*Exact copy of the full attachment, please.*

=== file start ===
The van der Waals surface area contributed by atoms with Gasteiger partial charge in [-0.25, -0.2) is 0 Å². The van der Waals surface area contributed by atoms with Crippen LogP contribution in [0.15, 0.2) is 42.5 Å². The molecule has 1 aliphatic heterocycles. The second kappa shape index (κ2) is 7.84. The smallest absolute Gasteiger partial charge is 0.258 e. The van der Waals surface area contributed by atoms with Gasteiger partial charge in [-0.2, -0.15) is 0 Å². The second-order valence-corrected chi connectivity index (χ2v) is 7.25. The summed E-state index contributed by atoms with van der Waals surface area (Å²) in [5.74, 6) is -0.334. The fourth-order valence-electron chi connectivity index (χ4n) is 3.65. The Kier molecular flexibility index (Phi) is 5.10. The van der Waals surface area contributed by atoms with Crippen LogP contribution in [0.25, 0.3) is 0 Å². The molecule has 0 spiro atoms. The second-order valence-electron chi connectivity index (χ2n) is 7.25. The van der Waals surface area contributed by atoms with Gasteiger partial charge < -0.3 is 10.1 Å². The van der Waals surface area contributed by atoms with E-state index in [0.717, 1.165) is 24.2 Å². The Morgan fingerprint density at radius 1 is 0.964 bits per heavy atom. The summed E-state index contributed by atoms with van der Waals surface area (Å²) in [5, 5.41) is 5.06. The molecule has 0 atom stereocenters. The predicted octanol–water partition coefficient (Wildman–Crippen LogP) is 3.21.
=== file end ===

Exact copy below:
The van der Waals surface area contributed by atoms with Gasteiger partial charge in [-0.25, -0.2) is 0 Å². The van der Waals surface area contributed by atoms with Crippen LogP contribution in [0.15, 0.2) is 42.5 Å². The molecule has 1 aliphatic heterocycles. The second kappa shape index (κ2) is 7.84. The smallest absolute Gasteiger partial charge is 0.258 e. The van der Waals surface area contributed by atoms with Gasteiger partial charge in [-0.2, -0.15) is 0 Å². The second-order valence-corrected chi connectivity index (χ2v) is 7.25. The summed E-state index contributed by atoms with van der Waals surface area (Å²) in [5.74, 6) is -0.334. The fourth-order valence-electron chi connectivity index (χ4n) is 3.65. The Kier molecular flexibility index (Phi) is 5.10. The van der Waals surface area contributed by atoms with Crippen LogP contribution in [0.25, 0.3) is 0 Å². The molecule has 0 spiro atoms. The second-order valence-electron chi connectivity index (χ2n) is 7.25. The van der Waals surface area contributed by atoms with Gasteiger partial charge < -0.3 is 10.1 Å². The van der Waals surface area contributed by atoms with E-state index in [0.717, 1.165) is 24.2 Å². The Morgan fingerprint density at radius 1 is 0.964 bits per heavy atom. The summed E-state index contributed by atoms with van der Waals surface area (Å²) in [5, 5.41) is 5.06. The molecule has 0 atom stereocenters. The predicted octanol–water partition coefficient (Wildman–Crippen LogP) is 3.21.